Essay: Democracy in America: On the Ropes?

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[. . .] What are those consequences? The authors allow the reader to figure that out or to conjecture quietly about the potential consequences. The authors do point out that the poor are about "three-fifths" as likely to vote as the rich; and the poor are "only half as likely" to attend a protest march or even contact a government official; and the poor are only "one-tenth as likely to make a campaign conation" (Verba, 76).

Reading between those lines an alert person can easily relate to the pathos of the narrative: without saying so, the authors are pointing to the slow but sure decay of participatory democracy here in America. Fast-forward to 2012 and what Verba and colleagues were writing about in 1997 has become dramatically and profoundly more apparent. The conservative Koch brothers (David and Charles), fabulously wealthy from oil and gas investments, spent $122 million on the 2012 presidential election (Confessore, 2013). Their goal was to defeat President Barack Obama and to create a Republican majority in the U.S. Senate; they didn't succeed notwithstanding all the money they spent, but the brothers insist they will spend even more in the Midterm Congressional elections in 2014, and again in the presidential election of 2016.

Meantime, on page 77 the authors explain that the top ten percent of the population (in terms of income) were donating "more than half the money" in campaigns in the 1990s. The 19% of voters from families that earned under $15,000 donated just "2% of the campaign dollars" in the 1990s; and rather than present language that is apocalyptic, they simple say that growing income inequality in America "…will only exacerbate the situation" (Verba, 77). Another comparison that the authors offer provides a contrast between those who participate and those who do not. Some 35% of individuals who get veteran's benefits, and 24% of those who receive Social Security or Medicare money, belong to advocacy organizations (like the AARP) that frequently contact government officials and lobby for continuing benefits (Verba, 78).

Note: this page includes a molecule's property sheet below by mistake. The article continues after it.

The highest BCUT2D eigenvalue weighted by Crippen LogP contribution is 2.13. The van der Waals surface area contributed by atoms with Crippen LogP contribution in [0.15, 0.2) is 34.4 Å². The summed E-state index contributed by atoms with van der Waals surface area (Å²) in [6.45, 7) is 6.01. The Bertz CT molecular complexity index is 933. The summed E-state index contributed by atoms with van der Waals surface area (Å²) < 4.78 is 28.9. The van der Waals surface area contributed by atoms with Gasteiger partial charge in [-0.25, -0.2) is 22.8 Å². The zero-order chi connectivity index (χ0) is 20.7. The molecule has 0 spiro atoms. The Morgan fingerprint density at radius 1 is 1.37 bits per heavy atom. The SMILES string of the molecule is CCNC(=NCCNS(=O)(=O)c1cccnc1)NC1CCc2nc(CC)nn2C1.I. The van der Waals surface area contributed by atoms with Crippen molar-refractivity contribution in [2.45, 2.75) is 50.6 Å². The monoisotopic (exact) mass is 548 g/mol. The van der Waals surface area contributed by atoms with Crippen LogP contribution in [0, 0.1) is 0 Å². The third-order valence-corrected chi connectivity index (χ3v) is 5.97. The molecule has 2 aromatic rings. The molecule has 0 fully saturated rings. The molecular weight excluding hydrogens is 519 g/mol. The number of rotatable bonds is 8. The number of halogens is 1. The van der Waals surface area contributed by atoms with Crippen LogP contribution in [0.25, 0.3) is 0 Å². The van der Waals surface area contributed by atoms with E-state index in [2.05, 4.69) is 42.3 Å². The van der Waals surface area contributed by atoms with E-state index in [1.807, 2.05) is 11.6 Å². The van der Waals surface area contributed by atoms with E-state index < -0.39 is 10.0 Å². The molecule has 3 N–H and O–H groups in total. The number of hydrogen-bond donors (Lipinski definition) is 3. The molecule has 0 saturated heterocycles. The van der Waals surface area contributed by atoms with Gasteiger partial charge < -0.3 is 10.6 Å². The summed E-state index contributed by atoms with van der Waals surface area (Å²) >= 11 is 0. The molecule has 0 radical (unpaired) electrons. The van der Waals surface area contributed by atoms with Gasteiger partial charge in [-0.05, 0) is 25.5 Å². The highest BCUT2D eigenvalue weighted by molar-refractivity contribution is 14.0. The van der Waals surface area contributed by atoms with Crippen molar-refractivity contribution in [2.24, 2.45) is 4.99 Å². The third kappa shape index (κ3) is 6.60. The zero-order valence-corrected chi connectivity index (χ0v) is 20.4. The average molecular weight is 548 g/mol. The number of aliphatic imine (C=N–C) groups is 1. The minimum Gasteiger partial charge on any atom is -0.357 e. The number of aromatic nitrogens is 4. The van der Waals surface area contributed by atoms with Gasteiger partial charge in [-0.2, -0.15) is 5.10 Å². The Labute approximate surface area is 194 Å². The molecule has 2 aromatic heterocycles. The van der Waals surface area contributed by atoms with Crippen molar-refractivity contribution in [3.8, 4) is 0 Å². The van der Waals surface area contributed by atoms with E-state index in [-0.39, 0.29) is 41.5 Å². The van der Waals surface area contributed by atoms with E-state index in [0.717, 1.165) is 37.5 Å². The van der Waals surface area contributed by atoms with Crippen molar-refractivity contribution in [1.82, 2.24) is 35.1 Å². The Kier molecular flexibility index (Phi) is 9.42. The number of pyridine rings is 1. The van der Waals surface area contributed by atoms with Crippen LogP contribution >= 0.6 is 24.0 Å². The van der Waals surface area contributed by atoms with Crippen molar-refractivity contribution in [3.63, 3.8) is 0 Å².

However, only 2% of those who receive welfare benefits -- and "none of the food stamp recipients" -- actually belong to organizations that advocate for the poor and the hungry (Verba, 78). The box in the middle of page 78 makes a succinct statement that cuts through all the data and comparative information and gets down to the bottom line:

"Public officials receive so many more messages from the advantaged than the disadvantaged that their picture of public opinion is profoundly distorted" (Verba, 78).

On page 79, once again, the authors embrace the reality of democracy, and without saying so, their narrative portends that the American system of democratic values is heading for a fall. The way in which the writers suggest but don't pound heavy-handed meaning into their narrative makes this article all that much more important in terms of its substance. Democracy "…rests on the notion that the needs and preferences of no individual should rank higher than those of any other," Verba asserts (79). But when that notion doesn't ring true anymore, when the concept of one person, one vote goes out the window, a "fundamental principal of democracy" is lost, the authors are clearly pointing out.

The authors also make clear that when there are "inequalities in education" and inequalities in "income," and as long as Americans have "unequal opportunities to develop and practice civic skills," those voices heard vis-a-vis citizen participation will "be loud, clear, and far from equal" (Verba, 80).

In conclusion, as was stated in the Introduction, this article was really about the future of democracy. Given all the examples presented in this piece, and the trend towards more power for the wealthy and less power for the poor -- juxtaposed with today's outrageously unequal financial participation in politics -- whether democracy will exist as the Constitution of the United States intended is an open question.

Works Cited

Confessore, Nicholas.… [END OF PREVIEW]

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Democracy in America: On the Ropes?.  (2014, June 6).  Retrieved May 25, 2019, from https://www.essaytown.com/subjects/paper/democracy-america-ropes/6793330

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"Democracy in America: On the Ropes?."  6 June 2014.  Web.  25 May 2019. <https://www.essaytown.com/subjects/paper/democracy-america-ropes/6793330>.

Chicago Format

"Democracy in America: On the Ropes?."  Essaytown.com.  June 6, 2014.  Accessed May 25, 2019.
https://www.essaytown.com/subjects/paper/democracy-america-ropes/6793330.